Once outside Zafra, the route climbed steadily to a ridge overlooking Los Santos de Maimona. From the summit, one could see the plain stretching to distant mountains. Mérida lies 65 km to the north of Zafra and takes three days of walking, spending the nights in Villafranca de Los Barros and Torremejía. Once again, between the overnight villages, there was nothing but occasional farmland and bush.
The land was parched. It looked as if it had not seen rain for a long time. At one time, after Santos de Maimona, we came across of a flock of sheep. The shepherd walked ahead, seemingly oblivious of what was following him. Four sheep dogs raced around, rounding up the stragglers and keeping the flock moving in the general direction of their master. It was not the first time that I have witnessed the shepherd-to-dog relationship, and I have never ceased to be impressed.
From Villafranca de los Barros to Torremejía the path was straight, following the old Roman road. There is absolutely no shade, just grape vines and occasional olive groves as far as the eye can see. In one part, the road was being resurfaced, and for several kilometres we had to trudge through a thick layer of uncompressed dust.
On a long straight path, with no bordering trees or bushes, one’s progress across the landscape is barely perceptible. The goal is there on the horizon, but on the horizon is where it seems to remain.
But eventually one arrives.
The next day was relatively easy and, in the early afternoon, we arrived at the Puente Romano, that leads across the river Guadiana to Mérida.
At 790 m, it is the longest surviving Roman bridge.
We were not long back from our four months in Chamonix, when I started to plan our next long hike along one of the pilgrimage paths that eventually arrive in Santiago de Compostela. My mind was set on walking across France, from Geneva to Saint-Jean-Pied-de-Port, via Puy-en-Velay. I booked flights from Stockholm for 28 September and started to plan the stages of the walk.
But I had nor progressed very far in my planning, before I realised my potential mistake; we would be crossing the Massif Central, the mountainous south-central part of France, in late October, when the weather could be quite cold. And as I don’t ‘do’ cold, I switched my attention to the Vía de la Plata, that starts from a much more temperate Sevilla. And conveniently there was a low-cost morning flight from Geneva to Sevilla on 29 September.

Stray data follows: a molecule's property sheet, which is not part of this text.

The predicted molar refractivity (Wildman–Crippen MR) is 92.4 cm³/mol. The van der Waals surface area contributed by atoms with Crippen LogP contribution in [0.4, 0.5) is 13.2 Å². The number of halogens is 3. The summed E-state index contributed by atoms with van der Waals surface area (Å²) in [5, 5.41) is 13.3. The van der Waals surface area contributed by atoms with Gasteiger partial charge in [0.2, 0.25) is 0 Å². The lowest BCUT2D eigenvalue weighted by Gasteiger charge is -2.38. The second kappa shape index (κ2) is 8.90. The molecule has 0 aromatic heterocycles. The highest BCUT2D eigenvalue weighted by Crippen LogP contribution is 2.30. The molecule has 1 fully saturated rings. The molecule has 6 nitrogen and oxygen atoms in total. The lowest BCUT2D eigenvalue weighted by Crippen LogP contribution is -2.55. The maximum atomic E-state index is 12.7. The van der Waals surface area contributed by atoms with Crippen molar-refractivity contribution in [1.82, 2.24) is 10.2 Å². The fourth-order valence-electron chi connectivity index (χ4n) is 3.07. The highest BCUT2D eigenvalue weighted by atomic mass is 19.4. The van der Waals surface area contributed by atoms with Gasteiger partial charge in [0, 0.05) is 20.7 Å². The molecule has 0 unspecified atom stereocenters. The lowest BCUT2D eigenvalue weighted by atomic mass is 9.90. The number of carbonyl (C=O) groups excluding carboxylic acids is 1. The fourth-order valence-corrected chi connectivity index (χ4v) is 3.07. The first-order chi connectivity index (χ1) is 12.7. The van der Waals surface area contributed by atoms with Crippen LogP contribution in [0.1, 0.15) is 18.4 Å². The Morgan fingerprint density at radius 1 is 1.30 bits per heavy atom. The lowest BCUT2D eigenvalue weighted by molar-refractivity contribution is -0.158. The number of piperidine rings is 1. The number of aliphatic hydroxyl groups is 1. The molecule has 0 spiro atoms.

The Vía de la Plata is the longest of the pilgrimage routes in Spain, heading north from Sevilla to Zamora, then north-west to Santiago, a total distance of about 1000 km. Much of the route is on ancient Roman roads. The route was also known as the Camino Mozárabe, originally followed by the Christians of North Africa.
I was no stranger to the route from Sevilla. In mid-February of 2015, I had set out to walk from Sevilla. The temperature was perfect for hiking, but my start was delayed for nearly a week by torrential rain. When I eventually got going, I found low-lying areas to be flooded, streams with stepping stones to be deep under water, and mountain paths washed out. Twice I slipped and fell in the water, and when I reached Villafranca de los Arroyos, the heavy rains started again. The forecast was for rain, rain and even more rain for the week ahead and extensive flooding. I decided to abandon the walk and return another time.
My second attempt was in late September of the same year, but this time it was in soaring temperatures and with little or no shade. When I walked into Mérida the temperature was 42 °c. The heatwave showed no sign of abating, so I once more stopped.
But ‘Stubborn’ is my middle name and back to Sevilla I went once more, this time with Lotta. It was her first time in Sevilla, so we spent the first day seeing some of the sights.
The central core of Sevilla is a labyrinth of narrow streets branching out from the massive cathedral. Some of the lanes are so narrow that one can stretch out ones’ arms and almost touch the walls on each side. The lanes twist and turn, and despite being close to the cathedral, one cannot see it until one exits the maze.
The cathedral is the third-largest church in the world and is the burial site of the alleged bones of Christopher Columbus. It has fifteen doors on its four facades. It is so extensive that it can only be seen in its totality from the air.
Sevilla is a popular tourist destination, for it is an interesting scenic and historic city. But one of the downsides of exploring the tourist area is being the constant target of touts trying to entice one into restaurants, sell tickets to flamenco shows, rides in a carriage etc.
One of the largest buildings ever constructed in Europe was the Royal Tobacco Factory. It measures 250 m by 180 m and was built in the mid-eighteenth century. It was the first tobacco factory in Europe. Since the 1950s, it has housed part of the University of Seville.
The magnificent Plaza de España was built in 1929 and was the central feature of the Ibero-American Exposition, held to strengthen the ties between Spain, Portugal and their former colonies. The building is semi-circular and features a canal crossed by several ornate bridges.
The building has 58 pairs of benches, each one representing a province of Spain, with a typical scene from the province and a map, all surfaced in painted ceramic tiles.
And at the end of the day, a timely reminder of why we were in Sevilla…